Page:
Part One: Building the Behavior
Do you ever wish that your dog would just leave you alone? Wouldn’t it be nice to eat supper in peace? Or would you like to train one dog and keep the other out of your hair? Maybe you need to think through a training problem or pause to talk with your instructor.
I have the answer – Stations!!
What Is a Station?
A station is a prop that the dog must maintain contact with, and it works to keep the dog at that particular object. This can be a blanket, rug, or raised dog cot. Of these choices, I prefer the raised dog cot because it’s very obvious to the dog when he is off the bed, which makes keeping criteria much easier.
Stations can be used anytime you need to give the dog a job but keep him or her out of your hair. You can use them during human meal times, when guests come over, when training another dog, while talking to an instructor, or while you set courses.
When a dog is on a station, I do not expect him or her to pay attention to me. Rather, I want the dog to just relax and hang out.
Your first job is to determine what criteria you would like on a station. Do you want the dog to keep all four paws on? Do you want the dog to stay in a down? Is it okay if the dog sits or stands? What if the dog moves 2 feet off the station, but stays on with the other two feet?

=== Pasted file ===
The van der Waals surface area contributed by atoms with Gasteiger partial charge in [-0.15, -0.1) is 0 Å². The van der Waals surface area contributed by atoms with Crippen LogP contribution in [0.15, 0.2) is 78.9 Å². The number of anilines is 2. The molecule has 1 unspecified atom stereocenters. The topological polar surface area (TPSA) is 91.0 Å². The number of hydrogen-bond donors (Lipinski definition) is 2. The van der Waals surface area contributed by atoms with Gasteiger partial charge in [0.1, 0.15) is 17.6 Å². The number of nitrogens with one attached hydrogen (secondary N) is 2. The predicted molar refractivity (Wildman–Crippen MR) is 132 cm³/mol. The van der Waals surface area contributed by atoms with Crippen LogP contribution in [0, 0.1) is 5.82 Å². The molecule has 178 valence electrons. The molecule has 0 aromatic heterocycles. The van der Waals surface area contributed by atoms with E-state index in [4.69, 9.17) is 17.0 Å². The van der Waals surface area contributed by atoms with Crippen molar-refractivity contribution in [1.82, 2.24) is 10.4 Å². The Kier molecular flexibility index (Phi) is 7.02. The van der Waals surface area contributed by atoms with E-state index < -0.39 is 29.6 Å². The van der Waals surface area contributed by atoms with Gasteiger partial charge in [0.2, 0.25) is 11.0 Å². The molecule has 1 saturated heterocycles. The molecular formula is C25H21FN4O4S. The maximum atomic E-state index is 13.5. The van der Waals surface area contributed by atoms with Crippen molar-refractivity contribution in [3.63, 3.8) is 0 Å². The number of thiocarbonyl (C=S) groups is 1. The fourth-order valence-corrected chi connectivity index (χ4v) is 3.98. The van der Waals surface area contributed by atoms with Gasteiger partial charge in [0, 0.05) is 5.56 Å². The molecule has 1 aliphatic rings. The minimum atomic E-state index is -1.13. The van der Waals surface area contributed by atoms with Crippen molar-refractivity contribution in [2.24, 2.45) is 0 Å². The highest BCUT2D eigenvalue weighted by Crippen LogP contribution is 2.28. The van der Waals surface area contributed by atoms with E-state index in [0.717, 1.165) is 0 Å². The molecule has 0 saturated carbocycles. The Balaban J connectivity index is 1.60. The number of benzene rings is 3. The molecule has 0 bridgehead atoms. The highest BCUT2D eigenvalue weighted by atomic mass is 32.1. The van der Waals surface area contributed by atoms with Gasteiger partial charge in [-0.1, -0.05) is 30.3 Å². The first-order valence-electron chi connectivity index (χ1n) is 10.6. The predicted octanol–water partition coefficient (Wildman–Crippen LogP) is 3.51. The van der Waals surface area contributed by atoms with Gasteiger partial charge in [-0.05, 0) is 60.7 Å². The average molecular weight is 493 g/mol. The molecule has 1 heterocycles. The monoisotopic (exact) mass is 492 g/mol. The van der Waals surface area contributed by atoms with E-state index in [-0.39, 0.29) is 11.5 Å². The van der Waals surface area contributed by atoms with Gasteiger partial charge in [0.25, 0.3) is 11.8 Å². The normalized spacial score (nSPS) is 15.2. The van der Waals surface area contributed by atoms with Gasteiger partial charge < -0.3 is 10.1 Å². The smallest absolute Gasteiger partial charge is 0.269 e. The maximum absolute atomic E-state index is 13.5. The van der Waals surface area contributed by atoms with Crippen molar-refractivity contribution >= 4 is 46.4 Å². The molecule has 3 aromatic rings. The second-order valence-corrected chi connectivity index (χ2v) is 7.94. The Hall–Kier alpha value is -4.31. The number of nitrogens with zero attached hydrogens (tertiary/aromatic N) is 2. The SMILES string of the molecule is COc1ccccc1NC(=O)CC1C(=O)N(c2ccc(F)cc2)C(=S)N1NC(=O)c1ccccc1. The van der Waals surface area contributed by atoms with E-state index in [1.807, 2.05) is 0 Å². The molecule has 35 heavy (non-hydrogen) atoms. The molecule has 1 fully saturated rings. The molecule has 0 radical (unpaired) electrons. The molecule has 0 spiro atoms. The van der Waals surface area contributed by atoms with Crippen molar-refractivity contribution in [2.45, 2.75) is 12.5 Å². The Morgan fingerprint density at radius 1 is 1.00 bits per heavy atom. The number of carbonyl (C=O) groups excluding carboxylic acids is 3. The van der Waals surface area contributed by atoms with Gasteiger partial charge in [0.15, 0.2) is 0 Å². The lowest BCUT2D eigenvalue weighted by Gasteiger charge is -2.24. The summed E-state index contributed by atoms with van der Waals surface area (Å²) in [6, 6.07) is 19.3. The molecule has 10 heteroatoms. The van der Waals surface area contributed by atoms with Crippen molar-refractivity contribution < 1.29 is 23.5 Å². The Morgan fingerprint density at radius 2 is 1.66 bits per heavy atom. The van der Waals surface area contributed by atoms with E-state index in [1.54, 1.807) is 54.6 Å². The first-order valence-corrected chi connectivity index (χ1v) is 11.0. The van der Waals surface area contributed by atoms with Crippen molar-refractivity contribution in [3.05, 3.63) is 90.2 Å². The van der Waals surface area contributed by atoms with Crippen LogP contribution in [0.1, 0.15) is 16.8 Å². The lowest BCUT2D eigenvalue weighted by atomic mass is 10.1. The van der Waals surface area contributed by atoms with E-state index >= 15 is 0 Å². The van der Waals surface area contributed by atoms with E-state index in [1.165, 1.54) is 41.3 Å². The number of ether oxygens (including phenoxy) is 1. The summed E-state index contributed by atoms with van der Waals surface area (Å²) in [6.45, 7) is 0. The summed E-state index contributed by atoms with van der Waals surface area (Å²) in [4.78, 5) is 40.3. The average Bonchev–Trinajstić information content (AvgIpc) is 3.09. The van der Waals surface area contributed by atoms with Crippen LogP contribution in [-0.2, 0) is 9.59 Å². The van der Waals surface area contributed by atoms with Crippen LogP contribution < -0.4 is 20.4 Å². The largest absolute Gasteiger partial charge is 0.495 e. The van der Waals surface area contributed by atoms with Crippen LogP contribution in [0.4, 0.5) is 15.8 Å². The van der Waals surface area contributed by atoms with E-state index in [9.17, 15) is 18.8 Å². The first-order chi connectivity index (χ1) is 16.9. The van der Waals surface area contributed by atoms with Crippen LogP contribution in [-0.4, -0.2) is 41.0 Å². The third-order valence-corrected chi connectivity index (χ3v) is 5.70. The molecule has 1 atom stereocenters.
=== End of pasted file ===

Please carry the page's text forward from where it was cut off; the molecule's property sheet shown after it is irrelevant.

For my own dogs, my only criteria is that all four feet stay on the station. I don’t care what position the dog is in. If I’m training another dog, the stationed dog will rarely lay down, but rather stand or sit and watch. That’s fine as long as the dog doesn’t move any feet off the station. If I’m setting a course or talking to someone, my dogs typically will just lay down and hang out.
Stations Are Fun!
Your first job is to teach your dog that stations are a good place to be! Before you bring your dog out, choose a low-distraction environment. Put the station in the middle of the area and go get your dog. Be ready to mark and reward as soon as the dog shows any acknowledgment of the station. If he dog looks at it or sniffs it, mark and reward. When I am initially building value, I give two treats, one near or on the station and a reset treat to get the dog away from the station, so the dog can move toward the station again.
Once my dog is sniffing it or putting a couple feet on the station, I’ll throw the treat away from me and move so that the station is in between me and the dog. Most dogs will happily hop on the station as they come to you. Mark and reward by tossing a treat on the station then throw a reset treat off the station.
Here’s a video of me showing the first few steps:
And here’s a later session, when I was playing around with some different markers:
As your dog is comfortable getting on the station, you can start feeding the dog low to encourage a down. Although I encourage my dogs to down, the criteria is that the dog simply stay on the station.
Once the dog is happily hopping on the station, I will start sending the dog from a foot or two away. I want to see that the dog has value for getting on the station. I will gradually increase that distance until the dog is running across the room to get on his station!
Next week we’ll discuss adding some duration to the station, so stay tuned! View that blog post here.